The Common Law #3

The Common Law #3
(The following column originally ran in the August 15, 2007 edition of the Moody County Enterprise.)

The Common Law:
Talking Trash

By N. Bob Pesall 
Attorney At Law 
Flandreau, SD

An empty, used, old dog food can taken from Paris Hilton's garbage recently sold for $305. This bit of celebrity gossip shows us the two really big problems with our modern life. The first problem is one of human nature. People do stupid things, and no amount of effort by the rest of us is going to change that. If someone really wants to pay several hundred dollars for a lump of steel and beef by-products, so be it.

The second problem is a legal one. Our curbside garbage is, for all practical purposes, open to the public. In South Dakota, we've had two cases come before our Supreme Court on this very point. In these cases, the question usually is, “when can the police search my garbage?” Under our current laws, the answer seems to be, “any time they want.” Our State Supreme Court has ruled that neither the State nor the Federal constitutions prevent people from sifting through our curbside garbage. It simply is not considered private. 

The fact that our curbside garbage is open to the public should cause us to stop, think, and maybe even panic. We throw a lot of things into that garbage can, very personal things. But right now, anyone is free to sift through it once we place it on the curb. To illustrate the risks involved, consider your long distance telephone bill. If your bill is anything like mine, it comes in two parts. There is a little billing stub that you mail in with your payment, and there is multi-page listing of the calls you've made. This listing usually includes the times, dates, and numbers for each and every call. It also includes your name, address, and telephone number.

After sending in payment, most of us throw this paperwork into our curbside garbage along with our banana peels, empty beer cans, and last week's newspapers. Under our current law, however, the act of throwing it away essentially makes this list public information. Anyone who wants to can dig it out of the trash and read it. Anyone who reads it can easily identify your friends, family, bill collectors, doctors, lawyers, and criminal accomplices. Did you make a telephone call to Planned Parenthood or your proctologist recently? Would you want anyone to know if you had?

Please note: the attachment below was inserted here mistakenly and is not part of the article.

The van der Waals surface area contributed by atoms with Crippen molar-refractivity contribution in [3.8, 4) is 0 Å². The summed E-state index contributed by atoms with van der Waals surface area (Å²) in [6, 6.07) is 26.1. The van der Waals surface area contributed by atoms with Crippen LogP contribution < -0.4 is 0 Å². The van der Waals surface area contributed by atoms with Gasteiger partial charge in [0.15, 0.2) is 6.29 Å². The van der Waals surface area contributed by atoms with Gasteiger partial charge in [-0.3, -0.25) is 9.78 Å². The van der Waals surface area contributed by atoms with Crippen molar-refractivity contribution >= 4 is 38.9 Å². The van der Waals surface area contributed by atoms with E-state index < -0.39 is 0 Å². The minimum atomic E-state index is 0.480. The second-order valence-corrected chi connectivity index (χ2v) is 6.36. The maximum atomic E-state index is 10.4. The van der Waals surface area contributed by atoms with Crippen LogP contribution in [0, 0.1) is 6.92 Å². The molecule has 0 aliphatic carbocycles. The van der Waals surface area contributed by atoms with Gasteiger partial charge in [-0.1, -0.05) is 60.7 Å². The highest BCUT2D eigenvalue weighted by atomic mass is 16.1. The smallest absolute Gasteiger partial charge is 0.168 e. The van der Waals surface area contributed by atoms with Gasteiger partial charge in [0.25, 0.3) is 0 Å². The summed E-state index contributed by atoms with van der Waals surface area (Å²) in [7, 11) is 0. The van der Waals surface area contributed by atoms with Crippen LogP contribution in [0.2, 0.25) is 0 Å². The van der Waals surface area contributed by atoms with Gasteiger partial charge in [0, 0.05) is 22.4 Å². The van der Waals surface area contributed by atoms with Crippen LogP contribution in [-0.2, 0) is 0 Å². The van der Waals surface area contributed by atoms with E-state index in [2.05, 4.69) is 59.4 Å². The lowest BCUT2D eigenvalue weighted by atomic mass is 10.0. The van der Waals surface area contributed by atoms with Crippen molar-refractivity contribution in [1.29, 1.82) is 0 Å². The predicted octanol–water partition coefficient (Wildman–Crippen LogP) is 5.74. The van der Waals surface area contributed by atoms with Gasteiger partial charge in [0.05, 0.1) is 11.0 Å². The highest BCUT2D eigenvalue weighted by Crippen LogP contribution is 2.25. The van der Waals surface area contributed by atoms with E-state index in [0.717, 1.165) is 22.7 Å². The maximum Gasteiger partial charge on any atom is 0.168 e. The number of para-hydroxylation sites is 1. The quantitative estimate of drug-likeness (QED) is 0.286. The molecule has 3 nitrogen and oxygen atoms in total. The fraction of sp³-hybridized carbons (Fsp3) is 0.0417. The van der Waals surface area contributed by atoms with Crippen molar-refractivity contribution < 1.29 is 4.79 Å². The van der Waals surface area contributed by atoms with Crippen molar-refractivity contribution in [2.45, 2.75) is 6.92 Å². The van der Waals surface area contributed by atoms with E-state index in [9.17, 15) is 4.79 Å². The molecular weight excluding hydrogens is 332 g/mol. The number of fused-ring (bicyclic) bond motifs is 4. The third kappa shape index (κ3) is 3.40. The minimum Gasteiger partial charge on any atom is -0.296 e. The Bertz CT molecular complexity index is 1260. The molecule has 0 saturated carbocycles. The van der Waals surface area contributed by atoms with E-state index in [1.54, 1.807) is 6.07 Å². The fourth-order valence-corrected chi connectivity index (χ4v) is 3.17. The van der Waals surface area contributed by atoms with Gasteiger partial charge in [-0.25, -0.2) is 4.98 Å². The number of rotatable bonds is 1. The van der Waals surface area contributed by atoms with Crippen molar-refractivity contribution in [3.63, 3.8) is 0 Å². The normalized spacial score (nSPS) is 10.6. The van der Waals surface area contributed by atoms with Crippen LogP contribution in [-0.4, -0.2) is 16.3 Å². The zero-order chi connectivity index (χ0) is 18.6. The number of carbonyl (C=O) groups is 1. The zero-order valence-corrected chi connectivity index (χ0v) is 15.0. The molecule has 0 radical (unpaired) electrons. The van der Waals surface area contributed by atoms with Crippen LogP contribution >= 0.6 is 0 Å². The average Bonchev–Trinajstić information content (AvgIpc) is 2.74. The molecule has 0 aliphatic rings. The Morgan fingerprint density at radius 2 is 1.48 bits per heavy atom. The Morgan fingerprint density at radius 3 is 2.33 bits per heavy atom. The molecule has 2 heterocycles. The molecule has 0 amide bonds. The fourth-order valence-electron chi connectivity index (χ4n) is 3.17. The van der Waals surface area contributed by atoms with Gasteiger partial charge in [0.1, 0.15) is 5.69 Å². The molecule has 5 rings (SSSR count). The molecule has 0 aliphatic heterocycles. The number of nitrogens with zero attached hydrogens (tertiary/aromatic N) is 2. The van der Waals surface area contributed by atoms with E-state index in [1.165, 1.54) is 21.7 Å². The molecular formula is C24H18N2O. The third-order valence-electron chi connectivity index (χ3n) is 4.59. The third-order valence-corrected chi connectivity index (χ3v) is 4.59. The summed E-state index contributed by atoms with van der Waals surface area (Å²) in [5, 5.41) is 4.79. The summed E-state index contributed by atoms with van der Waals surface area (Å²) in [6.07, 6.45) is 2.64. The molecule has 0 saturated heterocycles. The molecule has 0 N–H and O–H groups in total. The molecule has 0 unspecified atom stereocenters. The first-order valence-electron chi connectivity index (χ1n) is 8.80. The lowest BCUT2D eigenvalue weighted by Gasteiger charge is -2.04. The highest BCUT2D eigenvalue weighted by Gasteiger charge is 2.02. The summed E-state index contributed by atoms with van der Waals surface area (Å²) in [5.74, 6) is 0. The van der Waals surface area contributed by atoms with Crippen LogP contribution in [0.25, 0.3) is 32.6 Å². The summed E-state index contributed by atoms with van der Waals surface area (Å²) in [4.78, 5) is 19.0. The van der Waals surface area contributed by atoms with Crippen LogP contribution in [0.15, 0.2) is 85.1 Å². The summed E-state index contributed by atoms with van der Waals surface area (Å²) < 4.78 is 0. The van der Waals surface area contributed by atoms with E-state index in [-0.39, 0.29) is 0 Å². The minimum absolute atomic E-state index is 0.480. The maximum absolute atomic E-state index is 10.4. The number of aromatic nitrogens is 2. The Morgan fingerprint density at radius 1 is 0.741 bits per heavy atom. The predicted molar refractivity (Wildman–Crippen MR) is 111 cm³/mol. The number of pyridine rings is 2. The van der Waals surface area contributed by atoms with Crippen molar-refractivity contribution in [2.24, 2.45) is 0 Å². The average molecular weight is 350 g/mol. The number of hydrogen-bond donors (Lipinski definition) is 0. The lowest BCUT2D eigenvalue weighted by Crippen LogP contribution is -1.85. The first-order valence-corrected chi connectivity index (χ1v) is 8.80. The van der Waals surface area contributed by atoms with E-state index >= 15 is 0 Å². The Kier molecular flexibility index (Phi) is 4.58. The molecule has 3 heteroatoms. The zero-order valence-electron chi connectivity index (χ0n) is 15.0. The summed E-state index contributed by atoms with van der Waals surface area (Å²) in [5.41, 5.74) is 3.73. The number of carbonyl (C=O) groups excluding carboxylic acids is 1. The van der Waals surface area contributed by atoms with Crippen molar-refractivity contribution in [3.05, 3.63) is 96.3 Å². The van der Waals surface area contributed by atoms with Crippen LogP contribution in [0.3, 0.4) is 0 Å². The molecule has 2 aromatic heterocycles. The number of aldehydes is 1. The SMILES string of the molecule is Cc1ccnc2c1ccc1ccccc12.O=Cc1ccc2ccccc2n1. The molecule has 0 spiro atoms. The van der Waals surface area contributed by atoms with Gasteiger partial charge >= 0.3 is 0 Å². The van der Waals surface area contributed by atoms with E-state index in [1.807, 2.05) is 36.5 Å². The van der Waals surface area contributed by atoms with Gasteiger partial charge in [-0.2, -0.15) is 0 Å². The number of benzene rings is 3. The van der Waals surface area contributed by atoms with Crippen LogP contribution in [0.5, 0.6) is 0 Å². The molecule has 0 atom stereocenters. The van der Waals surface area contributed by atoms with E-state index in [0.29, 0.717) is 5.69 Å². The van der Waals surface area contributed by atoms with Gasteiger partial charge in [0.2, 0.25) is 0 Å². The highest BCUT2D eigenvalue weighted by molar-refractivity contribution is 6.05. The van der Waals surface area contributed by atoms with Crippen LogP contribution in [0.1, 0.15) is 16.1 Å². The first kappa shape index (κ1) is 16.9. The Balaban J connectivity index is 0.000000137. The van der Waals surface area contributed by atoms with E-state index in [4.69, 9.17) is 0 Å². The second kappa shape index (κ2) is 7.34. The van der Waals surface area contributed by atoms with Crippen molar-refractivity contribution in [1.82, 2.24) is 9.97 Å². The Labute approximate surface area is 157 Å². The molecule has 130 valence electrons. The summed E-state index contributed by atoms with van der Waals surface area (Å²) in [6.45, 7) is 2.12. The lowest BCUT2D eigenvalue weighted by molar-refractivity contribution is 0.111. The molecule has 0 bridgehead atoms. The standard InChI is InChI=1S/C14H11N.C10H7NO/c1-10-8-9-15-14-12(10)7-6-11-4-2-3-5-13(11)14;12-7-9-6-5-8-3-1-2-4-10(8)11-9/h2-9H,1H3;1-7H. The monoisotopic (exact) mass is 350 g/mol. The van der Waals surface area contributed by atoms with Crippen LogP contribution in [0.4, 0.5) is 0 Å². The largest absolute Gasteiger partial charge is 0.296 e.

On the other hand, the public nature of our garbage has some social benefits as well. Garbage searches have also been pivotal sources of evidence for police in many criminal cases. A classic example is the “meth house.” Houses with clandestine methamphetamine labs may be filled with dangerous chemicals, hazardous fumes, and have the potential to explode without notice. By looking at the trash left outside, police can often identify when unsafe or criminal activity is taking place when they would otherwise not have enough evidence to justify a search warrant. They can also save lives by taking adequate precautions before they go inside.

So how do balance this out? The last time our Supreme Court considered this issue, it observed that our current laws really do not protect the privacy of our curbside garbage. Uncomfortable with this state of affairs, but unable to simply make up new laws, our High Court has called upon our state legislature to act. To date, however, the legislature has not done so. We cannot lay the whole blame for this state of affairs on our legislature, however, because we, the voting public, have not given the issue much thought yet either. 

In the end, it is up to us to decide. Think about it. Talk to your friends and neighbors. Should our laws require anyone who wants to examine our trash to get a warrant first? Should people at least have some legitimate reason before they go digging in our dumpsters? Or, should we leave things as they are, take the privacy of our trash into our own hands, and buy a good paper shredder? 

The foregoing column is written for informational purposes only, and does not constitute legal advice. The two recent South Dakota Supreme Court Cases referenced are State v Schwarts, decided in 2004, and State v. Stevens, decided in June of this year. N. Bob Pesall can be reached at P.O. Box 23, Flandreau, SD 57028, by telephone at (605) 573-0274, or on the web at